Blue whales are normally solitary, so they need a huge larynx (voicebox) to make enough noise to find a mate and socialize.
The Blue Whale is recognized as the loudest animal overall in the animal kingdom. This is because, although Sperm whales have a louder call, it’s only fractions of a second long. The Blue Whale can make sustained calls at a high decibel level.
Blue whales are baleen whales. They feed using plates of baleen, which can filter their food out of the seawater.
2. Sperm Whale (Physeter macrocephalus)
The sperm whale produces loud clicks for echolocation. It uses these to locate prey in the depths of the sea. Each click can be 230 dB. The Sperm whale’s clicks only last a fraction of a second, however. This is why the Blue Whale is still regarded as the loudest marine animal.
The sperm whale uses its clicks to locate prey such as Giant Squid. It can detect these at depths of 1,800 feet (549 meters). The spermaceti organ and oil inside its wedge-like head help the whale focus and locate sounds.
Echolocation works by the whale producing powerful clicks in a particular direction. These bounce off objects and return to the whale as sound waves. With this, the whale builds up an accurate picture of its surroundings.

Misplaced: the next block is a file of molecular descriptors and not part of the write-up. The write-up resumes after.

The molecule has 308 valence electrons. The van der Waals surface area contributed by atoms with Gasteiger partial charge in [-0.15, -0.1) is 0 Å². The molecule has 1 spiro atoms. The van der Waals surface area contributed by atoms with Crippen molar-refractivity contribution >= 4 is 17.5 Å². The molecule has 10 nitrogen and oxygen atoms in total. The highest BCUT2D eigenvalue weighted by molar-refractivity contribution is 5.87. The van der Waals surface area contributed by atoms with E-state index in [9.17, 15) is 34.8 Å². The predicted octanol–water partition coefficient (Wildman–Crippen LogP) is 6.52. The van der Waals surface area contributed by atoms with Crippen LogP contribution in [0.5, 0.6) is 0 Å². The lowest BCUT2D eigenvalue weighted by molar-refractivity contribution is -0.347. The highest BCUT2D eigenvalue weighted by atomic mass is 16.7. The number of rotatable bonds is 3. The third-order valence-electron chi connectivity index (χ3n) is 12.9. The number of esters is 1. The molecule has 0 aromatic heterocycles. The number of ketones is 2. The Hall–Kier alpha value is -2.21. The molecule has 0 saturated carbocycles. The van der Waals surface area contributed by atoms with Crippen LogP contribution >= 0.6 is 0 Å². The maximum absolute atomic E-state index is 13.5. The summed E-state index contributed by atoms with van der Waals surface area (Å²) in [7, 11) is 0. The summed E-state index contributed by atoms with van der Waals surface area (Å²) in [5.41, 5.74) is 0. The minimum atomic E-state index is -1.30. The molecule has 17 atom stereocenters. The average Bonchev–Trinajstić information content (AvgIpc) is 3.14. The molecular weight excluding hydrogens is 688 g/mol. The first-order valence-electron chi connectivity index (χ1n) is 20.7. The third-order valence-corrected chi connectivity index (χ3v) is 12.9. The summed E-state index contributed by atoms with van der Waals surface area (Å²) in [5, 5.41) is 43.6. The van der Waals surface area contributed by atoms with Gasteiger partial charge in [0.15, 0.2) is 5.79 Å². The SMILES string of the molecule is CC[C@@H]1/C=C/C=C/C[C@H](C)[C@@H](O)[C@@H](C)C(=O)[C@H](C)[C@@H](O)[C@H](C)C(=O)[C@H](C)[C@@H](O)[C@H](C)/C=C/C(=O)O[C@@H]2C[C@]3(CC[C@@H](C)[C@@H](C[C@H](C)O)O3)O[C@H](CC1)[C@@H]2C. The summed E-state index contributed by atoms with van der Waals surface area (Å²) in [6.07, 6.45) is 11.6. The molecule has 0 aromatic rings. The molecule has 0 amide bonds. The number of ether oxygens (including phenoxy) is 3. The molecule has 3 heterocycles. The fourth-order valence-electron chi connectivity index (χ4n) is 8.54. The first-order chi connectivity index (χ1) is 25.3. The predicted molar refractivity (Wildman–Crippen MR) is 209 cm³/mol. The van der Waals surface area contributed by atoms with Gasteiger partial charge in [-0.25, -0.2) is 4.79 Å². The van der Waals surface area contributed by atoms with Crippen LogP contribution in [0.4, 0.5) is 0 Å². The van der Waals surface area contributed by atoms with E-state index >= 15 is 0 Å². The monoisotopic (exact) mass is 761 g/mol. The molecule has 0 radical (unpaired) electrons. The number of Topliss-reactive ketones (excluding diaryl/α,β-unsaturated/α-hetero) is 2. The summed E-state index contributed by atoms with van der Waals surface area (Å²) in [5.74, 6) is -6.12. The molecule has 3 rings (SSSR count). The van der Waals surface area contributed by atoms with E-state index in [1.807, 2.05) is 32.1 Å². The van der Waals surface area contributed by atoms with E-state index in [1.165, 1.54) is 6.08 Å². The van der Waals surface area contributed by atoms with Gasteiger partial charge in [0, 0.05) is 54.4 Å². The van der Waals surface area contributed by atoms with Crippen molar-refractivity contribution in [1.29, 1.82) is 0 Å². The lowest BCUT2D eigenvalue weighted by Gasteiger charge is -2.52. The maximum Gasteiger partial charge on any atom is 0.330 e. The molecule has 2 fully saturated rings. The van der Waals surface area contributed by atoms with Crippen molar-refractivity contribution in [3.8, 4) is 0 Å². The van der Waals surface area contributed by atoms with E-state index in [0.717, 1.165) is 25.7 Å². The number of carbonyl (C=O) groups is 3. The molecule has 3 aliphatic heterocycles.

Listen to their clicking sounds here:
3. Tiger Pistol Shrimp (Alpheus bellulus)
There are several species of pistol shrimp in the family Alpheidae. They are characterized by one of their claws. This is massive compared to the others. It works like a hammer and anvil. The Tiger Pistol shrimp can produce sounds up to 200 dB. This is louder than a gunshot.
The muscles put the claw under huge tension. When released, they produce a jet stream that creates an area of low pressure in the water in front of them. This causes a bubble of air to form from the surrounding water.
When the bubble implodes, it makes a snapping sound. Moving at 60 mph (96 km/h), the bubble effectively stuns its prey.
Hundreds of species of pistol shrimp are found in temperate and tropical waters all over the world.
4. Humpback Whale (Megaptera novaeangliae)
Humpback whales are well known as the virtuoso singers of the animal kingdom. Their complex songs can reach 126 to 158 dB. This measurement is from a study carried out in Hawaii. The subject was an adult male escorting a mother humpback and her calf.
These songs are carried out over long periods of time and in close proximity. Obviously, they don’t have the same drastic effect on whale eardrums as they would on ours.
A humpback whale’s low-frequency song can travel up to 10,000 miles (16,000km). Whale species have better hearing than us. They are able to hear frequencies in the range of 30 Hertz to about 8,000 Hz. So humans can only hear part of a whale’s song.
Listen to humpback whale’s sound here:
5. Lesser Water Boatman (Corixa punctate)
The Lesser Water Boatman male can make a call reaching 99 dB. Considering this insect only grows up to the size of a pea, that’s quite impressive.